It’s no secret: many places in our country are hot. While that may appeal to beach bums and bikini-lovers, it also brings with it huge environmental consequences and economic pressures, most notably in massive energy bills for cooling and a large cloud of emissions–carbon and otherwise–contaminating rainwater, which in turn becomes runoff, polluting local beaches and rivers.
But the Natural Resources Defense Council at the UCLA School of Law says that there is a solution, and all we had to do is look up. “Taking simple steps, like installing drought resistant plants on a roof surface or painting roofs to reflect the sun’s energy can dramatically reduce our dependence on fossil fuels and reduce the amount of pollution that flows to our rivers and beaches.” Considering the universal importance of drinkable water, this is a method important to the entire planet.
The process by many is being called “smart roofing,” and includes “green” roofs and “cool” roofs; many also include solar panel roofs within this category.
A new report from the NRDC lays out the benefits for its home, southern California: “if green roofs or cool roofs were installed on 50 percent of existing roof surfaces in southern California, it could save up to 1.6 million megawatt hours of electricity annually, enough to power more than 127,000 homes in California and save residents up to $211 million in energy costs each year… energy savings would cut carbon pollution by 465,000 metric tons annually.” And when these methods are described, it’s not difficult to see how simple and effective these solutions are.
The “Urban Heat Island Effect,” or the emitted high-temperatures of sun-pounded rooftops (some clocked sizzling at as high as 180 degrees Fahrenheit), creates a cumulative effect, combining to heighten the ambient temperature 13-16 degrees in metropolitan areas. A green roof is so called because ground-covering grasses and other visually appealing plants are installed, beautifying normally drab, sizzling summer rooftops and transforming them into more hospitable gardens. With cooling shade and rich plant cover, carbon dioxide and heat are aborbed, not only helping to reduce the Heat Island Effect, but also lowering air conditioning expenditure.
In fact, one square meter of rooftop verdancy can negate the particulate emissions, including carbon dioxide, equivalent to one car driving 10,000 miles. Not only that, but green roofs soak up and evaporate rainfall. According to the NRDC’s report, “installing green roofs on 50 percent of the existing roof surfaces could reduce storm water runoff by more than 36 billion gallons each year–enough to fill more than 54,000 Olympic-sized swimming pools–significantly reducing the volume of pollution reaching our local waters.”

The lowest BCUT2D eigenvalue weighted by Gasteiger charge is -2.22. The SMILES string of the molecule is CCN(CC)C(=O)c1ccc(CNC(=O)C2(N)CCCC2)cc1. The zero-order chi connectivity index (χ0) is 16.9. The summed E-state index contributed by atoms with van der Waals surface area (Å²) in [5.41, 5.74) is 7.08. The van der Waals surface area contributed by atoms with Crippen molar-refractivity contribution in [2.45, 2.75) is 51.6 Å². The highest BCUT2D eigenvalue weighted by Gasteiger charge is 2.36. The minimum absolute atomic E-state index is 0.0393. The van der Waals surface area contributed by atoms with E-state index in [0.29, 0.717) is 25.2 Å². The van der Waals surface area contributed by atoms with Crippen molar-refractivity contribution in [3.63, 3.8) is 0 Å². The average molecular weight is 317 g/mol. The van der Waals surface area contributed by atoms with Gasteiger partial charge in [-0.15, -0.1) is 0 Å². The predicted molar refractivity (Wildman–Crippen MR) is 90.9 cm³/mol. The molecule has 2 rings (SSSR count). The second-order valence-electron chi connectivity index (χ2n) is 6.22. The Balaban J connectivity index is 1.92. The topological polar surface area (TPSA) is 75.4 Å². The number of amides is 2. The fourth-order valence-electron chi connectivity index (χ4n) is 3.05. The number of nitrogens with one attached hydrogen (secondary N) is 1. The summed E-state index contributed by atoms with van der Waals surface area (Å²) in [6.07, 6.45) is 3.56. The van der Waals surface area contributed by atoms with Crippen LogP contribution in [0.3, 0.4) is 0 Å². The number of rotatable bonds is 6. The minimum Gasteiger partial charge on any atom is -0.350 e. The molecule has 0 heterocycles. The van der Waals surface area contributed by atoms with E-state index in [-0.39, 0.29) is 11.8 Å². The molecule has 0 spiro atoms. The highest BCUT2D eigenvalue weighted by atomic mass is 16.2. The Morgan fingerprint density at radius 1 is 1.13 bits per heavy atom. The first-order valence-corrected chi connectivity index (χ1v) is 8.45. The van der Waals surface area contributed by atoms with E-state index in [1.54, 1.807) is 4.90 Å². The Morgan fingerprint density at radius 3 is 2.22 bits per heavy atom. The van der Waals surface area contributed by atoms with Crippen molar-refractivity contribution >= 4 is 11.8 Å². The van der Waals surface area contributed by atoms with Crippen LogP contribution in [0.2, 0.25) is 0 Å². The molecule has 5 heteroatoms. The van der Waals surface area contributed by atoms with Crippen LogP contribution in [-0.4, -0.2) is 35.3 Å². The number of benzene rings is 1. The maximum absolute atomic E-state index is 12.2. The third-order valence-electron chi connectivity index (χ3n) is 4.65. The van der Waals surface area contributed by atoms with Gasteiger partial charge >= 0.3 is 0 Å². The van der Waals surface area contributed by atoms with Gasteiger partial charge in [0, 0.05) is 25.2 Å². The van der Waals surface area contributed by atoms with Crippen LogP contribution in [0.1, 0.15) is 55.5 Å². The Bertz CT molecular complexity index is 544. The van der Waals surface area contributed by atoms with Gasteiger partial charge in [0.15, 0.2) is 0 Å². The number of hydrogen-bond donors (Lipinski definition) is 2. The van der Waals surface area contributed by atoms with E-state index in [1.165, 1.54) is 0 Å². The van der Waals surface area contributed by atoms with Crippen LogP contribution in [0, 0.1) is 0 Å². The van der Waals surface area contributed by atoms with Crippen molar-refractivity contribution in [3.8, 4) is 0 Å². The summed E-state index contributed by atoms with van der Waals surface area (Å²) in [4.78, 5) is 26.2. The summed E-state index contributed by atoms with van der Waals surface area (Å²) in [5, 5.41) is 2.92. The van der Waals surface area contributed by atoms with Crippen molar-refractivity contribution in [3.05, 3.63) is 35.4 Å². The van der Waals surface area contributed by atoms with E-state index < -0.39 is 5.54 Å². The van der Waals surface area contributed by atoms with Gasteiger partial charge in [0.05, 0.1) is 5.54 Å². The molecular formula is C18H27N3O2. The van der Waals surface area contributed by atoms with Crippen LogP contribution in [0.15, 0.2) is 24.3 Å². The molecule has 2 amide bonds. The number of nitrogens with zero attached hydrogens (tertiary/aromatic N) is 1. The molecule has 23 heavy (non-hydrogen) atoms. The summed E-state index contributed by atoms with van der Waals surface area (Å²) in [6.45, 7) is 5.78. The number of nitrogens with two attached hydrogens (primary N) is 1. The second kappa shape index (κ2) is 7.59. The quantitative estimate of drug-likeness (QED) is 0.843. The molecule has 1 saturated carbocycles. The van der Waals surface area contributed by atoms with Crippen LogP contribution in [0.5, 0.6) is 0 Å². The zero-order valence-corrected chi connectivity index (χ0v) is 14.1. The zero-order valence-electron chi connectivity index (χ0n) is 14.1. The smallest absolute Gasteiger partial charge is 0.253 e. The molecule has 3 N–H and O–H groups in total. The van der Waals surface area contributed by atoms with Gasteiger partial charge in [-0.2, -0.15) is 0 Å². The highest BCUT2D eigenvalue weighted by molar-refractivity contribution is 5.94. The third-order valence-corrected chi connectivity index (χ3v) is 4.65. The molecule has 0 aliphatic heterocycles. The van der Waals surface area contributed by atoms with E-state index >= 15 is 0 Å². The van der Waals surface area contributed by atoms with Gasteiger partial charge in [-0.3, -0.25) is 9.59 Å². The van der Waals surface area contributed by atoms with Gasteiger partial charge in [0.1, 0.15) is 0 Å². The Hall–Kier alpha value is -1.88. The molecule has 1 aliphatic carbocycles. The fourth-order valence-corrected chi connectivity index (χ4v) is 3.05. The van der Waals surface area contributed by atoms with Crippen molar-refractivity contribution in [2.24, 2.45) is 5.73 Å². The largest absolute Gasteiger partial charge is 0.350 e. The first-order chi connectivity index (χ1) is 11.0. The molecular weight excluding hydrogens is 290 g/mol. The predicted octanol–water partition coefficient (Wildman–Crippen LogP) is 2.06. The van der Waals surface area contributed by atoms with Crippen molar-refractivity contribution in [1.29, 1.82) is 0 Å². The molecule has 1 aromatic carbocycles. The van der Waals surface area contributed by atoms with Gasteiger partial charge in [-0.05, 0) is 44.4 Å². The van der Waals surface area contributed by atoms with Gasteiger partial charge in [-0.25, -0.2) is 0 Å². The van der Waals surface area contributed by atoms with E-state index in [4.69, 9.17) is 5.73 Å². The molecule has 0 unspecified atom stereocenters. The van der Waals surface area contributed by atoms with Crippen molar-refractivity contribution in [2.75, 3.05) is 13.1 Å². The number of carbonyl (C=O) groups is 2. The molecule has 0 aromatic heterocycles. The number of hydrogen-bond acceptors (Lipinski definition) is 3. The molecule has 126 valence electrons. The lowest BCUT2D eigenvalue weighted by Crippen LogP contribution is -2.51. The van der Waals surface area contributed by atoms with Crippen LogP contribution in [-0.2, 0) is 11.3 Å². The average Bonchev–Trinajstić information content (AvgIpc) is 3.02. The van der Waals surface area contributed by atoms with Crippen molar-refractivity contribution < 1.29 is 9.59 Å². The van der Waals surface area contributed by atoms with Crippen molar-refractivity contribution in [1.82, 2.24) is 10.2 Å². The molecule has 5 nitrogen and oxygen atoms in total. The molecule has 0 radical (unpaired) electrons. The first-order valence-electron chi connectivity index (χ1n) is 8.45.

These harken back to the simple ingenuity of ancient times and climates, where buildings in hot, sunny areas would be painted white to reflect solar radiation. The simplest and cheapest method for smart roofers, a white roof can still make up to a 60 degree Fahrenheit difference from blacktop. One square foot of white reduces carbon emissions by 1.5 pounds, essentially removing 50 cars from the road.
Last, but not least, are solar-paneled roofs, which can help provide clean, cheap energy. In a place like New York City, where roofs account for 10% of the city’s area, solar panels could produce about 16,000 megawatts of energy a year.
As time goes on, gas prices rocket, conventional energy sources become strained, and there is greater demand for alternative solutions, the question of sustainability will become a hot issue, and our roofs may be part of the answer.
If you’re so inclined, there is a lot more to learn. Ingenuity and proactive problem solving are taking place all around the world. See how and why the Museum of London’s last refurbishment included a green roof.
Another great example is the UK’s largest land owner making the roof of his stone factory entirely out of solar panels, generating energy enough to power 45 homes and hopefully becoming a beacon of an industrial embrace of alternative energy.
And there’s a different kind of energy to be gained from green roofs, as Forbes predicts: by 2018 “one-fifth of urban food will be grown on rooftops and in former parking lots.”
Back on this side of the pond, a theory behind alternative methods is posited, and it’s positive: the world could powered by sustainable, alternative energy within 20 to 40 years.
If you need more evidence that roofs are covering the needs of our future, here is Google and SolarCity $280 million investment deal, the largest such deal for home-based solar power systems in the United States.
By Thad Logan